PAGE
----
1st Submission Deadline: October 18th, 5pm



UIC Bioengineering Student Journal UIC Bioengineering Student Journal information is available on your Blackboard site. Simply log on, go to "Courses" then BIOEJOURNAL . For more info or if journal link is not available when you log on to Blackboard, email bioejour @ uic.edu

Releases

Vol. 4 No 1 Spring 2013 ( Full text PDF)
Vol. 3 No 1 Fall 2011 ( Full text PDF)
Vol. 3 No 2 Spring 2012 ( Full text PDF)
Vol. 3 No 1 Fall 2011 ( Full text PDF)
Vol. 2 No 1. Spring 2010 ( Full text PDF)
Vol. 1 No 1. Fall 2008 ( Full text PDF)
ISSN numbers
UIC bioengineering student journal (Online): ISSN 2329-5341
UIC bioengineering student journal (Print): ISSN 2329-5333

Sign Up To Participate

Name:
 
Email:
 
UIC netid:
 
Student status:
Undergraduate      Graduate
Interested in:
Reviewing      Writing      Both
For security, type text exactly as it appears
(case sensitive):

UBSJ Editors’ Book of the Month Club

September 2013: The Selfish Gene

Cutting for Stone Having already celebrated its 30th anniversary, The Selfish Gene by Richard Dawkins remains one of the most potent and controversial books in print today. In his seminal publishing, Sir Richard Dawkins explores the realm of evolution from the gene’s perspective. Originally published in 1976, this book employs plain language to describe the plight of the gene and its desire for selfpreservation. It follows that the gene should “act” preferentially towards similar genes and thus, through selfishness, become altruistic, ultimately working towards a stability regime for the gene. It is this notion that the gene would behave to further its own duplication rather than that of the whole organism which drives the central theme of the book. Often heralded as a masterpiece, The Selfish Gene weaves a tale of logic and perspective that is as insightful today as it was 37 years ago.

- Anthony E. Felder, Editor
UIC Bioengineering Student Journal

(Photo source: macroevolution.narod.ru/gene/gene30.htm)



Previous Selections
June 2013: Genome: An Autobiography Of A Species in 23 Chapters
Written just a few years before the Human Genome Project was completed, Genome takes the reader through an informal and yet informative journey through major genetic landmarks on each of the 23 human chromosomes. Ridley shares information about gene evolution, theories of gene competition and genetic implications for disease. Starting with the origins of life and continuing to modern day genetic screening, the book even covers the topic of genetic determinism and free will. View Cover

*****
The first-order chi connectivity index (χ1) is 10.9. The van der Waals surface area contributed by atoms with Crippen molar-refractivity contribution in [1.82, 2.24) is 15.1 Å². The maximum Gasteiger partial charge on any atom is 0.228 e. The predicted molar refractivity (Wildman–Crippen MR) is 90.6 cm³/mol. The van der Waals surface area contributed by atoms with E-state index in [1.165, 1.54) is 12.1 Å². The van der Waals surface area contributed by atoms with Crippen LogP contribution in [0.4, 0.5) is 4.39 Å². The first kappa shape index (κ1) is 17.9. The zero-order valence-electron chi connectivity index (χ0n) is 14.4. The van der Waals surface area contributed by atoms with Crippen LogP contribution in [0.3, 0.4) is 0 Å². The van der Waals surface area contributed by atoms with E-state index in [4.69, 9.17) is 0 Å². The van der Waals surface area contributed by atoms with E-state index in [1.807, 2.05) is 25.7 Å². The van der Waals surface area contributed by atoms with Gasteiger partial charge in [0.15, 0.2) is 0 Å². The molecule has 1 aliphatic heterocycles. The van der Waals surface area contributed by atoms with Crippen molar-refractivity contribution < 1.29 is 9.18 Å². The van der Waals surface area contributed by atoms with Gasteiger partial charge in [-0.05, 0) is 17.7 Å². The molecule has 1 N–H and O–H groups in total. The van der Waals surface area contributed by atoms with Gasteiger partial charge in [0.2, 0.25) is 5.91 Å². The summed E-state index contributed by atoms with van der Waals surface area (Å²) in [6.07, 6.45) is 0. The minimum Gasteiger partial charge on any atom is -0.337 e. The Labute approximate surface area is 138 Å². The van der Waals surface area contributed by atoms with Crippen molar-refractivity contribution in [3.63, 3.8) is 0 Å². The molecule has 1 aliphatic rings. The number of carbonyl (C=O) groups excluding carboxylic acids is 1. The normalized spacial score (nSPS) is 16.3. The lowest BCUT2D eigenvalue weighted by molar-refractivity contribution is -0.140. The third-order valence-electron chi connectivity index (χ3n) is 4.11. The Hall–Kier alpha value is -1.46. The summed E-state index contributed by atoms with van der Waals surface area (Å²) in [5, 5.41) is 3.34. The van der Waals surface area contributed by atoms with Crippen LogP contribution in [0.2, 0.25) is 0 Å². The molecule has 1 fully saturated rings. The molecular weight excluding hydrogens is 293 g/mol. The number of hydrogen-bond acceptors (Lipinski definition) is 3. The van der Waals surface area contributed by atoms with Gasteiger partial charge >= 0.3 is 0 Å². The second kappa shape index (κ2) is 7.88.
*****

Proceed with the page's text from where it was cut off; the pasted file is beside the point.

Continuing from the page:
May 2013: Cutting for Stone
Verghese's novel is a fictional emotional journey into the lives of those touched by both poverty and medicine, and follows the story of the children of Thomas Stone, an expatriate surgeon, and the Carmelite nun that was his assistant. Marion Stone and his twin brother Shiva were separated at birth after being born conjoined, but remain mentally and emotionally entwined throughout their lives. Their search for their father and pursuit of the medical profession both deeply connects them and separates them at the same time. View Cover
April 2013: The Emperor of All Maladies: A Biography of Cancer
Siddhartha Mukherjee, an Indian-born American physician and oncologist, gives a riveting comprehensive biography of the history of cancer and how our treatment of that vast umbrella of diseases has been propelled by our ever-evolving knowledge. From the writings of Egyptian physician Imhotep, to the evolution of breast cancer related surgery, to attempting to determine when how much chemotherapy is too much, Mukherjee's book explains the events in the long progression of gradual understanding of what cancer is, how it is possibly caused, and how to treat it. View Cover
March 2013: The Immortal Life of Henrietta Lacks by Rebecca Skloot
HeLa cells are named after Henrietta Lacks, a poor black tobacco farmer born in 1920. Her cells became one of most important tools for the development of early cell culture, for the initial development of vaccines including the polio vaccine, and for many other critical uses in medicine. Billions of her tenacious cells have been distributed freely, bought and sold, and experimented on, but not only was Henrietta not acknowledged for her contribution until recently, but the samples were taken without her knowledge and without any benefit to her family. This story chronicles the history of He La cells, Henrietta Lacks' life, and some of the tougher ethical questions involved in biomedical research. View Cover


This topic: KirstenGorton > BioeUbsj
Topic revision: r1 - 2013-09-28 - 07:00:55 - Main.ronaldf
 
Copyright 2016 The Board of Trustees
of the University of Illinois.webmaster@cs.uic.edu
WISEST
Helping Women Faculty Advance
Funded by NSF